KNOXVILLE, Tenn. (WATE) — One month ago, we were spotlighting the rising cost of rent in Knoxville. There’s another problem impacting people today, regardless of budget: very few options.
Just before noon Friday, Zillow.com had 114 rental options in Tennessee’s third-largest city, including 40 houses, 60 apartments, and 14 townhomes. Trilia.com listed 135 total options. Apartments.com showed 99 options available for a lease beginning July 1.
After a year of being stuck at home, Brittany Ellis decided she wanted to find another place to move in Knoxville. After searching for two months, and applying to more than 20 places, she still feels stuck. “I almost feel like I’m in limbo,” she said.
She keeps a close check on recent listings, but still finds herself being passed over for others, often from out-of-state, she later learns. Ellis understands why people from other states would find Knoxville desirable, given she moved here more than five years ago from Michigan.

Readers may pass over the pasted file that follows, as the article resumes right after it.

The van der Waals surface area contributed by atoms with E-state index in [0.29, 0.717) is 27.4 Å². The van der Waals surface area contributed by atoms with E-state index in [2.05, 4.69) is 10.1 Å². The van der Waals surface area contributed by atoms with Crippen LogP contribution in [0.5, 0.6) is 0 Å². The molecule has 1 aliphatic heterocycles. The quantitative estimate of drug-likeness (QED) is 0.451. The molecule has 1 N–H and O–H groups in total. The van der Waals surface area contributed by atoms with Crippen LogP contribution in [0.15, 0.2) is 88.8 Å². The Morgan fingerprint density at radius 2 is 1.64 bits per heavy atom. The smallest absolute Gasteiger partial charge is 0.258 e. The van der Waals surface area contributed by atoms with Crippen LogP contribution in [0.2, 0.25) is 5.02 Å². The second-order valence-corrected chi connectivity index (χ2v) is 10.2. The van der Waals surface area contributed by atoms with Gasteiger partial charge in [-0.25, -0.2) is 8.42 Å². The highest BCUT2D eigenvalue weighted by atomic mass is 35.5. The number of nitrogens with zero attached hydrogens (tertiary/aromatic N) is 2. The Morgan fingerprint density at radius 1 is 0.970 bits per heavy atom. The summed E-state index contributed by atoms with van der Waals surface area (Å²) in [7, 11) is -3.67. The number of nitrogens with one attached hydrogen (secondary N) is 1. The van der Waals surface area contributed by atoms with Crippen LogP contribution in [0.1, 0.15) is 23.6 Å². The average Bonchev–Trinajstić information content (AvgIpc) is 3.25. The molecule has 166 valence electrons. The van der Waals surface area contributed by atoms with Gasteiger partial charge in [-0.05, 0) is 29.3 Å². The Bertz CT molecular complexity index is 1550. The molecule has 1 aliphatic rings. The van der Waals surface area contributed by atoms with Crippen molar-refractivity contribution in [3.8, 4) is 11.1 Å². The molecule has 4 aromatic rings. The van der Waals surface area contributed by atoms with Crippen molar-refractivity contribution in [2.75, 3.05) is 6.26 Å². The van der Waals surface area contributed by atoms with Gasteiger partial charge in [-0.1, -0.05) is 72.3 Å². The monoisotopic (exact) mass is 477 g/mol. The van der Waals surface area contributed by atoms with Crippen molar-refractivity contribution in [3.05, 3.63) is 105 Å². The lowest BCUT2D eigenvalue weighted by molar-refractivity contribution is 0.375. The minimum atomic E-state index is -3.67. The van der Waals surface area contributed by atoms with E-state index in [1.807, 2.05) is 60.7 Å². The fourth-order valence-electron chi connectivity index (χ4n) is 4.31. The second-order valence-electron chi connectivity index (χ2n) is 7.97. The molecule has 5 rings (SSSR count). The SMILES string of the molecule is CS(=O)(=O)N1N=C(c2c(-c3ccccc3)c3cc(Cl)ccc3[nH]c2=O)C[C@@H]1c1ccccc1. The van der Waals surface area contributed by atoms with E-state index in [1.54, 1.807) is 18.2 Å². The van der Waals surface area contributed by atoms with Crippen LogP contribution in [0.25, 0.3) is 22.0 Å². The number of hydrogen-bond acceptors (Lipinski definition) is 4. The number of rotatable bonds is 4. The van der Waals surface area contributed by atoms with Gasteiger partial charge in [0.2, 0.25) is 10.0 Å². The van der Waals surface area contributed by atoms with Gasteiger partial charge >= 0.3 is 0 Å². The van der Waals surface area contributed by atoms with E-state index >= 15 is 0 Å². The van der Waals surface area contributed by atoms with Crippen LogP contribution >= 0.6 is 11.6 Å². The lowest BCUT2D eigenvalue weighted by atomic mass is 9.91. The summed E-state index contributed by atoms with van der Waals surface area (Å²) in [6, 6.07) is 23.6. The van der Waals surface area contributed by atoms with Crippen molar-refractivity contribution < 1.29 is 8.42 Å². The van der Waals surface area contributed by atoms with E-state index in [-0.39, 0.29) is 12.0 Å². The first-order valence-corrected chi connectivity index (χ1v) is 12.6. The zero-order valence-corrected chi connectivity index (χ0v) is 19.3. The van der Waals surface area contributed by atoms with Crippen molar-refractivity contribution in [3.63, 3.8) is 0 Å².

Ellis said she and her boyfriend have worked hard to build credit and pay down medical debt. She feels she should have no issues passing the application process. “I want all of us, locals, people that have been here, to be a priority instead of getting shoved in the back for people who don’t even live here yet,” she added.
Hancen Sale, Governmental Affairs and Policy Director for the Knoxville Area Association of Realtors explains our region was not prepared to become a hot destination across the country, as he noted it’s been underbuilding for about a decade.
People from other states, he explained, are attracted to our relatively low cost of living and lack of a state income tax. There is no solid figure of how many people have moved to the city recently, though 2020 Census Data is set to be released later this year.
Sale said it’s important to start the conversation now about enabling more rental and owner-occupied housing. “…this is something that is set into motion years in advance,” he added. He added if the trend of demand outweighing supply continues, prices will continue to increase, essentially making the city unaffordable for those who have been in Knoxville for a long time. It could also halt new investment.
“There are not going to be a ton of Amazon’s coming in if we don’t have the ability to house our workforce,” he said. Sale noted this also creates the possibility of essential workers, first responders, and educators being unable to live in the city they serve.